Last month, the Do It For The Dick Challenge hashtag went viral on social media. In what was potentially the scariest piece I’ve written so far (which just goes to show the extent to which women police themselves let alone each other!), I penned my thoughts in my first piece for Grazia UK’s print magazine. As an Egyptian woman in particular, but even as a woman in general, there are so many double standards when it comes to what we’re allowed to want and our subsequent behaviour. It’s kind of boring now, don’t you think?
Out of the confines of a long-term, committed relationship, I’ve always found it difficult, if not impossible, to satisfy my desires. It wasn’t that I couldn’t find anybody to sleep with, rather that I was crippled by anxiety, shyness and shame that I, a woman, wanted sex. That was a man’s prerogative; or so society and popular culture had me believe.
Over the last year, I’ve begun to understand that there are all sorts of versions and definitions of intimacy that don’t necessarily fit the narrow idea. Then came this month’s #ForTheDickChallenge, being used by women from Erykah Badu to Insecure creator Issa Rae, and on through your average girl next door – to share hilarious freestyle raps of all the crazy, funny things they have done (or would do) for sex. Kim Kardashian got involved, tweeting ‘I’d go blonde for that D…’ (in reference to a picture of Kanye) and sister Kourtney joked she’d trade one of her sisters for some ‘D’.
— Issa Rae (@IssaRae) September 26, 2017
Yes it was funny, yes it was base. But it was also utterly refreshing. It externalised and normalised the conversations I have with my girlfriends. Because, contrary to what society tells us, women – wait for it – want and enjoy sex, too.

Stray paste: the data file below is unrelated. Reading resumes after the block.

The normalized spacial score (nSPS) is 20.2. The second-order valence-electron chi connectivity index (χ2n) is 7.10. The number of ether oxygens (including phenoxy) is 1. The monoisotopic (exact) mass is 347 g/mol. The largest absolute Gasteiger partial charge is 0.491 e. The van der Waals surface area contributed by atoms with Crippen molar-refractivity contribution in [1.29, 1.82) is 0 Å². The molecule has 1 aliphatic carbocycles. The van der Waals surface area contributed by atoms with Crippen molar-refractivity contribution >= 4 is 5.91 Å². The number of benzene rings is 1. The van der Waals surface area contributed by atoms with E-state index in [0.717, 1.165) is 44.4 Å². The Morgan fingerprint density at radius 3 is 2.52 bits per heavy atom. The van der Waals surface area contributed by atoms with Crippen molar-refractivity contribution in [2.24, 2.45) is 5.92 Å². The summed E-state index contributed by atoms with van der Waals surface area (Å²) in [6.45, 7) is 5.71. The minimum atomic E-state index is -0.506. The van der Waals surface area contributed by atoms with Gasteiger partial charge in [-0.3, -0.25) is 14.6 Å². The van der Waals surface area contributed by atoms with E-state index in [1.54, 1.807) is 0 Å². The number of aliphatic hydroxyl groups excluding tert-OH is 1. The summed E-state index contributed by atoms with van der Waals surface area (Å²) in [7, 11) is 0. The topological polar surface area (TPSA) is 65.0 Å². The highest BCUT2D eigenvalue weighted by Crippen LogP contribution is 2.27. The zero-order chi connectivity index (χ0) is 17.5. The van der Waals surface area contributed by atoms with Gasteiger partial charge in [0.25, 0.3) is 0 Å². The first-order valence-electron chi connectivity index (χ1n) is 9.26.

‘We never get to talk about sex and when we do it’s like we shouldn’t be,’ agreed my friend Catherine. ‘Even if a girl has sex with a guy a few times, people would be like “He didn’t wife you, you got used,’ but it’s like “No, I wanted sex, too!”’ She told me how one time, while still at uni, she used the last £30 in her bank account to catch a train to see a guy who lived a few hours away – for some D. ‘It was gooood,’ she enthused.
But it’s not always so explicit, says my friend Marina: ‘I feel like anything – like rushing home to get ready instead of going straight out from work, or putting up with someone whose personality you actually don’t like that much… all of that counts when it comes to what we’d do for sex.’
Worldwide we’ve still got some way to go. I’m from Egypt, where sex before marriage is illegal, so I’ve heard horrifying stories of women who, upon (finally!) sleeping with their husbands have their ‘purity’ questioned if they demonstrate they’re enjoying it.
But it’s not just in mainly Muslim countries where the double standards ring true. While ‘slut-shaming’ is a familiar refrain, we’re still only tiptoeing away from the stereotypes that govern it. The sexual repression of women impacts our daily lives; from Trump trying to ban abortion, to Boots refusing to reduce the price of the morning after pill as they didn’t want to ‘incentivise inappropriate use’.
The #ForTheDickChallenge calls bullshit on the assumption that women should only really be having sex to make babies. So, here’s to doing it for the dick; to allowing yourself to send a 2am ‘WYD?’ [what you doing] text to a friend with benefits and having such a friend at all. After all, isn’t it about time we stopped the double standards that were dictated by the d in the first place?
Photo by Jonny Cochrane